Post # 1
From the responses I’ve been reading, I see that people have strong opinions about tiered receptions favoring both sides of the issue.
We’re getting married and having our reception in the same building. Guest will only have to climb stairs to the ballroom and grab a drink. The cocktails, appetizers and music will begin as soon as the ceremony ends so there is a seamless transition.
We’re having a short ceremony somewhere around 30-45 minutes. The room we’re having the ceremony in can hold a maximum of 100 guests, there is no wiggle room on that number.
My fiancé’s family is very large, and so between his side of the family and close friends, we easily cap the 100 we’re allotted for the ceremony.
The ballroom where the reception will take place is much larger. There are people who we can’t fit onto the 100 guest ceremony list that we’d like to invite to be part of this. We don’t expect gifts from those people, only for them to have a great time with good food, music and an open bar. They would be invited for everything except the ceremony, so from the cocktail hour onward.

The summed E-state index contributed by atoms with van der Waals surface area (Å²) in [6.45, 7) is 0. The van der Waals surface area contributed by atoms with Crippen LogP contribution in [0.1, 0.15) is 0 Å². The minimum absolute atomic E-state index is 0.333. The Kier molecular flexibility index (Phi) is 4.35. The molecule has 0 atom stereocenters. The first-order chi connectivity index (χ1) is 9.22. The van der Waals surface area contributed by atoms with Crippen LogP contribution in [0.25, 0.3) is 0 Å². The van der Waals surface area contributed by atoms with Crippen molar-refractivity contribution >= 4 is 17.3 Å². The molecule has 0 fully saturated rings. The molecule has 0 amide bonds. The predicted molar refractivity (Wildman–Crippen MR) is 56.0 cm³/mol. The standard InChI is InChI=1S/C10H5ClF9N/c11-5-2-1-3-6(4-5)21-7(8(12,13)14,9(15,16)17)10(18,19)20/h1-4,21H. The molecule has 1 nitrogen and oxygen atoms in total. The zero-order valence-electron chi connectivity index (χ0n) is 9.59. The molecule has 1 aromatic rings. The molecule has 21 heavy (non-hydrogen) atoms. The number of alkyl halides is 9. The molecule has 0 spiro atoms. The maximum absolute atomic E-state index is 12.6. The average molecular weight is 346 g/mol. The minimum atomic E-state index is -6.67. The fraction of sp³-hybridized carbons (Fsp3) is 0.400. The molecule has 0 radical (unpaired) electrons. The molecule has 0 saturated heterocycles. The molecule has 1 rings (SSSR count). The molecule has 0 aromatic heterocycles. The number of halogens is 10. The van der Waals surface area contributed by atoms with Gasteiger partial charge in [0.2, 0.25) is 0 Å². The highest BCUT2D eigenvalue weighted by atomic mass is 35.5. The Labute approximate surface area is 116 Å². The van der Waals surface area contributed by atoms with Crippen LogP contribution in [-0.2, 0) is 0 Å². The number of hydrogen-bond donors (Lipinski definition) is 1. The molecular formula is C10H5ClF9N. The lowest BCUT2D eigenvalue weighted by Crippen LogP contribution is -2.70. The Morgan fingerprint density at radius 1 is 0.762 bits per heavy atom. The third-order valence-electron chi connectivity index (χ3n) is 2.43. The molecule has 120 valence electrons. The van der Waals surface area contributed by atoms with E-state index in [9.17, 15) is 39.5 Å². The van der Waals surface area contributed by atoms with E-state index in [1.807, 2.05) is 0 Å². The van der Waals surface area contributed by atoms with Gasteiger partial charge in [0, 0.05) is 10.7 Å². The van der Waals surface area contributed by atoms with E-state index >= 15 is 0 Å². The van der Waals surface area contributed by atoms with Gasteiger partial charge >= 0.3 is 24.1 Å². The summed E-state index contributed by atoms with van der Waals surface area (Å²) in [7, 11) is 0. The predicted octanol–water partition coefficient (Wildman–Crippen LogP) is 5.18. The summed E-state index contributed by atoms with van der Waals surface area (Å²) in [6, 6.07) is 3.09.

The people we’ve been considering inviting to just the reception are mostly work friends and friends of my fiancé who are guys that really would prefer to skip the ceremony part if given the choice.
I have people telling me it’s not a big deal and I can do whatever I want. I have people telling me it’s rude and people telling me they’d prefer to be invited to just a reception….in the land of etiquette are there absolutes of RIGHT and WRONG in this situation?
Post # 2
I don’t know why people get so worked up about this- the ceremony is the boring part and the reception is the fun part. Unless you are my sibling or best friend, I’d love to skip the ceremony!!